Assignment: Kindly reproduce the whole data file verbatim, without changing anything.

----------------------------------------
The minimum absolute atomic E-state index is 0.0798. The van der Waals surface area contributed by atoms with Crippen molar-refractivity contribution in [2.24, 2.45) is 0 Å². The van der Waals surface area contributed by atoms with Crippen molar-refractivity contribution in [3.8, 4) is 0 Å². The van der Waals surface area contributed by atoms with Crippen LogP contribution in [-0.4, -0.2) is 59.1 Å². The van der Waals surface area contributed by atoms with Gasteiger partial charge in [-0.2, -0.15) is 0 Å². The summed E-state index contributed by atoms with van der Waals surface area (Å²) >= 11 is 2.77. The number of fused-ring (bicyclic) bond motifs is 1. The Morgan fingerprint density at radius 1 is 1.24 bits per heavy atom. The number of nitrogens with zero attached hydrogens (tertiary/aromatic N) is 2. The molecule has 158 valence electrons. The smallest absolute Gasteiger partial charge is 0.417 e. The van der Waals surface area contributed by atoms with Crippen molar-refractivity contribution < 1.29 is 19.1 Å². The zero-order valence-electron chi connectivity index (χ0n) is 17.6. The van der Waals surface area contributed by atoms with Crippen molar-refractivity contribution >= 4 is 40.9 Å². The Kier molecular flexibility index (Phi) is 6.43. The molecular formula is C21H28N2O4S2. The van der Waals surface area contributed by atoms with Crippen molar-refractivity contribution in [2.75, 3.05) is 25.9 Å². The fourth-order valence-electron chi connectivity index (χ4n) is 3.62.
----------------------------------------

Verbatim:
The minimum absolute atomic E-state index is 0.0798. The van der Waals surface area contributed by atoms with Crippen molar-refractivity contribution in [2.24, 2.45) is 0 Å². The van der Waals surface area contributed by atoms with Crippen molar-refractivity contribution in [3.8, 4) is 0 Å². The van der Waals surface area contributed by atoms with Crippen LogP contribution in [-0.4, -0.2) is 59.1 Å². The van der Waals surface area contributed by atoms with Gasteiger partial charge in [-0.2, -0.15) is 0 Å². The summed E-state index contributed by atoms with van der Waals surface area (Å²) >= 11 is 2.77. The number of fused-ring (bicyclic) bond motifs is 1. The Morgan fingerprint density at radius 1 is 1.24 bits per heavy atom. The number of nitrogens with zero attached hydrogens (tertiary/aromatic N) is 2. The molecule has 158 valence electrons. The smallest absolute Gasteiger partial charge is 0.417 e. The van der Waals surface area contributed by atoms with Crippen molar-refractivity contribution < 1.29 is 19.1 Å². The zero-order valence-electron chi connectivity index (χ0n) is 17.6. The van der Waals surface area contributed by atoms with Crippen molar-refractivity contribution >= 4 is 40.9 Å². The Kier molecular flexibility index (Phi) is 6.43. The molecular formula is C21H28N2O4S2. The van der Waals surface area contributed by atoms with Crippen molar-refractivity contribution in [2.75, 3.05) is 25.9 Å². The fourth-order valence-electron chi connectivity index (χ4n) is 3.62.